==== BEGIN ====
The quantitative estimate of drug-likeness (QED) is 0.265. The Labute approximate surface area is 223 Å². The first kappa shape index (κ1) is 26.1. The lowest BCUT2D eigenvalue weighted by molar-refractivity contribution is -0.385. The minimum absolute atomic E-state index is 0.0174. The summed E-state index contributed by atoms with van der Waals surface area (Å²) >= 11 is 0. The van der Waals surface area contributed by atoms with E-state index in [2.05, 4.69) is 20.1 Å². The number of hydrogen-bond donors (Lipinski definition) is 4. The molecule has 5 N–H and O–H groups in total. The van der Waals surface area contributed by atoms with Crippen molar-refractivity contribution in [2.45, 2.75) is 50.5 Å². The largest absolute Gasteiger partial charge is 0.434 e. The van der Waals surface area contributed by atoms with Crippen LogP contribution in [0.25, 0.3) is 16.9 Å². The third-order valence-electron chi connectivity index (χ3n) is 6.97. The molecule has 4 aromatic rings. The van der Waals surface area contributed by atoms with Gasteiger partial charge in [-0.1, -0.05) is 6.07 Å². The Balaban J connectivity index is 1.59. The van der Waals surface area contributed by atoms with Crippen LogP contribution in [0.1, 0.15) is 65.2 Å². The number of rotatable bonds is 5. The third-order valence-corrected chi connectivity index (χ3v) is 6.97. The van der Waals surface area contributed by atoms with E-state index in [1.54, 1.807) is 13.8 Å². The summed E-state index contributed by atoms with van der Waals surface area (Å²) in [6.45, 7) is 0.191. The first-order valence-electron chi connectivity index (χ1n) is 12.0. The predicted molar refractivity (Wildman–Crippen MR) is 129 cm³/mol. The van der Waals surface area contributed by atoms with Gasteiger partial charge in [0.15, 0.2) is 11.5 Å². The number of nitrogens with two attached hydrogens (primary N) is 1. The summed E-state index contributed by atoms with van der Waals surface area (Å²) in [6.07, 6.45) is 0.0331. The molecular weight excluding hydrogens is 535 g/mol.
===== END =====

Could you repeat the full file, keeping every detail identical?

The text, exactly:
The quantitative estimate of drug-likeness (QED) is 0.265. The Labute approximate surface area is 223 Å². The first kappa shape index (κ1) is 26.1. The lowest BCUT2D eigenvalue weighted by molar-refractivity contribution is -0.385. The minimum absolute atomic E-state index is 0.0174. The summed E-state index contributed by atoms with van der Waals surface area (Å²) >= 11 is 0. The van der Waals surface area contributed by atoms with E-state index in [2.05, 4.69) is 20.1 Å². The number of hydrogen-bond donors (Lipinski definition) is 4. The molecule has 5 N–H and O–H groups in total. The van der Waals surface area contributed by atoms with Crippen molar-refractivity contribution in [2.45, 2.75) is 50.5 Å². The largest absolute Gasteiger partial charge is 0.434 e. The van der Waals surface area contributed by atoms with Crippen LogP contribution in [0.25, 0.3) is 16.9 Å². The third-order valence-electron chi connectivity index (χ3n) is 6.97. The molecule has 4 aromatic rings. The van der Waals surface area contributed by atoms with Gasteiger partial charge in [-0.1, -0.05) is 6.07 Å². The Balaban J connectivity index is 1.59. The van der Waals surface area contributed by atoms with Crippen LogP contribution in [0.1, 0.15) is 65.2 Å². The number of rotatable bonds is 5. The third-order valence-corrected chi connectivity index (χ3v) is 6.97. The van der Waals surface area contributed by atoms with E-state index in [1.54, 1.807) is 13.8 Å². The summed E-state index contributed by atoms with van der Waals surface area (Å²) in [6.45, 7) is 0.191. The first-order valence-electron chi connectivity index (χ1n) is 12.0. The predicted molar refractivity (Wildman–Crippen MR) is 129 cm³/mol. The van der Waals surface area contributed by atoms with Gasteiger partial charge in [0.15, 0.2) is 11.5 Å². The number of nitrogens with two attached hydrogens (primary N) is 1. The summed E-state index contributed by atoms with van der Waals surface area (Å²) in [6.07, 6.45) is 0.0331. The molecular weight excluding hydrogens is 535 g/mol.